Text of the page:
Vast US surveillance could encourage China: Ai Weiwei

Bombshell revelations about the United States' surveillance programmes could spur China to expand their own efforts.

Afp June 12, 2013
America's huge dragnet of Internet and phone data, has triggered a heated debate about privacy and national security.PHOTO: REUTERS/ FILE

BEIJING: Bombshell revelations about the United States' wide-reaching surveillance programmes could spur China and other countries to expand their own efforts, Beijing-based dissident Ai Weiwei warned on Wednesday.

America's huge dragnet of Internet and phone data, exposed in recent days through leaks and reports, has triggered a heated debate about privacy and national security.

Chinese social media users have made comparisons to their own government, which conducts extensive domestic surveillance and faces mounting accusations of aggressive cyber-spying abroad.

The high-profile outspoken artist said America's behaviour was especially worrying because the country played a leading role in setting Internet norms.

"The US has the edge in technology. It's a leader. Many of the rules about information the ethics, the laws, will be set by these leading countries," Ai told AFP.

"Other countries will at least refer to them or even match them."

While the US government faced more limits, he said, both countries were violating citizens' privacy in the name of national security.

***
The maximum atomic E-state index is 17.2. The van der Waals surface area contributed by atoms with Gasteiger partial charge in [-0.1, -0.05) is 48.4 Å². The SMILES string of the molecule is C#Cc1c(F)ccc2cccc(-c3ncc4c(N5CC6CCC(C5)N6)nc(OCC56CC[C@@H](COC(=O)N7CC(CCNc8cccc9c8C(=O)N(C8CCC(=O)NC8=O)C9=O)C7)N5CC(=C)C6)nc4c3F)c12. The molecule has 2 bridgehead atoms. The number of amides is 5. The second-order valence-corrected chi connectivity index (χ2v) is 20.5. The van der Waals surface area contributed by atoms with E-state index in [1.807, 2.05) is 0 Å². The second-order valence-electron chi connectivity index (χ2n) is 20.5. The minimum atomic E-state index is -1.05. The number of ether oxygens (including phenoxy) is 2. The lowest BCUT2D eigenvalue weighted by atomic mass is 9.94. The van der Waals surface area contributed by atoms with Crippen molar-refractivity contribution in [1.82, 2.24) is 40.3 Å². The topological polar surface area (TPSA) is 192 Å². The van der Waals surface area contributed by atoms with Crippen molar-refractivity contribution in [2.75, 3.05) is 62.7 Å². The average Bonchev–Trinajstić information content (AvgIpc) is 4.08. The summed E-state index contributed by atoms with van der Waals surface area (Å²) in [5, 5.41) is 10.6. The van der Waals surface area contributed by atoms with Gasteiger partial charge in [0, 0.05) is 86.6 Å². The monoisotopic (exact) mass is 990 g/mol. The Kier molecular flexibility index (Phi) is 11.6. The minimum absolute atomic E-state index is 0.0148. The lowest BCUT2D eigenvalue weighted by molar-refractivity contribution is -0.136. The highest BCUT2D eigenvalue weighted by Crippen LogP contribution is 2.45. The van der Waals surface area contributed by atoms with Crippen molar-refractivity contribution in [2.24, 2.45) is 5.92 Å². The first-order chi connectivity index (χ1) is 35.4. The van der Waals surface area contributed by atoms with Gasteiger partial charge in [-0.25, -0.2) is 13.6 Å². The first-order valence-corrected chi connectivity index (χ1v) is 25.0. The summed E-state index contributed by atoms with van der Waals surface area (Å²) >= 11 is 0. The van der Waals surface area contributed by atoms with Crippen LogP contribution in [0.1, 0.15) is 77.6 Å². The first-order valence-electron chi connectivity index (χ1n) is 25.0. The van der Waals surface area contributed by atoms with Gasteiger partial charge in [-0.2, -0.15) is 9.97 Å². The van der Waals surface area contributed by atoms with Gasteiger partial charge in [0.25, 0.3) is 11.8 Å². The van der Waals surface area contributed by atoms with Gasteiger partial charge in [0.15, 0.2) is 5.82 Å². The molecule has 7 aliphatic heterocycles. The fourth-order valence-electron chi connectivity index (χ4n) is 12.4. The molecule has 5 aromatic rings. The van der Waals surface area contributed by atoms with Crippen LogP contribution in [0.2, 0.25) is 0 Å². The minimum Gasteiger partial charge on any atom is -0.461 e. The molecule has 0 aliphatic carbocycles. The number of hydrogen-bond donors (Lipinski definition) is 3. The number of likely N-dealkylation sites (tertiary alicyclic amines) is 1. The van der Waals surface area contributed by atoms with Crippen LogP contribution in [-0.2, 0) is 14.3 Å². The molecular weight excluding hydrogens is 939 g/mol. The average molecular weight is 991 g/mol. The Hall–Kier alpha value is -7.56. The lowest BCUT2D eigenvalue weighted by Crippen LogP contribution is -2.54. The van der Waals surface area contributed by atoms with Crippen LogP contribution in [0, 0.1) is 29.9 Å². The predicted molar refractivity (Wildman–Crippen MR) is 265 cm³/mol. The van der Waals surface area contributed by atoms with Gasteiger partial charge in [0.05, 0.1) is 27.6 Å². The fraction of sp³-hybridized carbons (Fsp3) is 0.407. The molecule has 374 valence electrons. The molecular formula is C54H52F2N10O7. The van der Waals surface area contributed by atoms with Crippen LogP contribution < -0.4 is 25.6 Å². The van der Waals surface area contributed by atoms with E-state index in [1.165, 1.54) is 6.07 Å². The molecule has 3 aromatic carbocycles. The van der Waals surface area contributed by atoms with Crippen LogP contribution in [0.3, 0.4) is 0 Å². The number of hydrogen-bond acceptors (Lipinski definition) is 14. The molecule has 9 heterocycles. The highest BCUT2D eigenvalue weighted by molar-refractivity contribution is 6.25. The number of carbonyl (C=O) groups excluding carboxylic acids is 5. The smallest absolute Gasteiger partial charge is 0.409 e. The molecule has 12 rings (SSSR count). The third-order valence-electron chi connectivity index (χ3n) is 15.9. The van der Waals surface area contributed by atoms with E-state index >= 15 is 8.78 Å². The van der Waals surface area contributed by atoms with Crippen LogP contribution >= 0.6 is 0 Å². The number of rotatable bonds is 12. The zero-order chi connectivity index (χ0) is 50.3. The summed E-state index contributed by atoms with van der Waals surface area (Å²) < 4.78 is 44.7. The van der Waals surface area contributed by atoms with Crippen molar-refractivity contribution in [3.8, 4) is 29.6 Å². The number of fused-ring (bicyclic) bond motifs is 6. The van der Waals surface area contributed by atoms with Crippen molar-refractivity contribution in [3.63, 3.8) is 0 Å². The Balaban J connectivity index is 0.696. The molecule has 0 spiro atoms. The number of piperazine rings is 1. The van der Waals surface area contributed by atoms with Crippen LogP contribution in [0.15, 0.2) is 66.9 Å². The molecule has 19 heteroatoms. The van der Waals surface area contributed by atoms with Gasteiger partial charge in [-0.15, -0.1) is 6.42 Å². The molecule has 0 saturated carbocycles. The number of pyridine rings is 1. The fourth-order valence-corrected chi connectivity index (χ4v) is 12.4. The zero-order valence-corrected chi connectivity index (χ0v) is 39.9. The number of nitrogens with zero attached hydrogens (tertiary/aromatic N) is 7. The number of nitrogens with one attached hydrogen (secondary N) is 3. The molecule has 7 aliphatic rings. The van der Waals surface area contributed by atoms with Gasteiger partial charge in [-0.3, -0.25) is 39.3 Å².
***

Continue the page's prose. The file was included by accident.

"They face different types of restrictions, whether cultural or systematic... but when it comes to invading citizens' privacy there is no difference."

He added that the extent of both countries' surveillance was difficult to compare since much remained unknown.

The leaks and reports have revealed that US government bodies are tapping the servers of nine Internet giants including Apple, Facebook and Google, and collecting a vast sweep of phone records.

The IT contractor behind the Internet surveillance leaks, Edward Snowden, gave an interview in Hong Kong soon after the story first broke.

A Chinese foreign ministry official in the semi-autonomous city was quoted in Chinese media as saying on Tuesday that Beijing had not received a request from the US regarding Snowden.

"Not yet," the ministry's commissioner in Hong Kong, Song Zhe, said in response to questions from the Oriental Daily.

Beijing has legal authority to handle defence and foreign affairs in Hong Kong.

Users of China's popular Twitter-like service Sina Weibo offered mixed views.

"Terrorism is pushing the US to quietly centralise more and more power," said one.

Another gave America credit for acknowledging its activities after they had been exposed, saying: "Some countries that monitor the phones of their people are not brave enough to admit it."

China's state-run media has said little of the matter.

Ai surmised: "They do the same thing themselves, so there's not much to say."


Vectra | 8 years ago | Reply

dont know about others but India as a IT hub nation with its cutting edge IT knowledge and manpower and giant software firms can tackle this and even counter it if they were actually asked to do so by the govt.Now when it is revealed and GOI termed it unacceptable to privacy violation they may not go and complain to US but may have their own secret agenda set,so yes this article is indeed true that China and others are unlikely to sit idle

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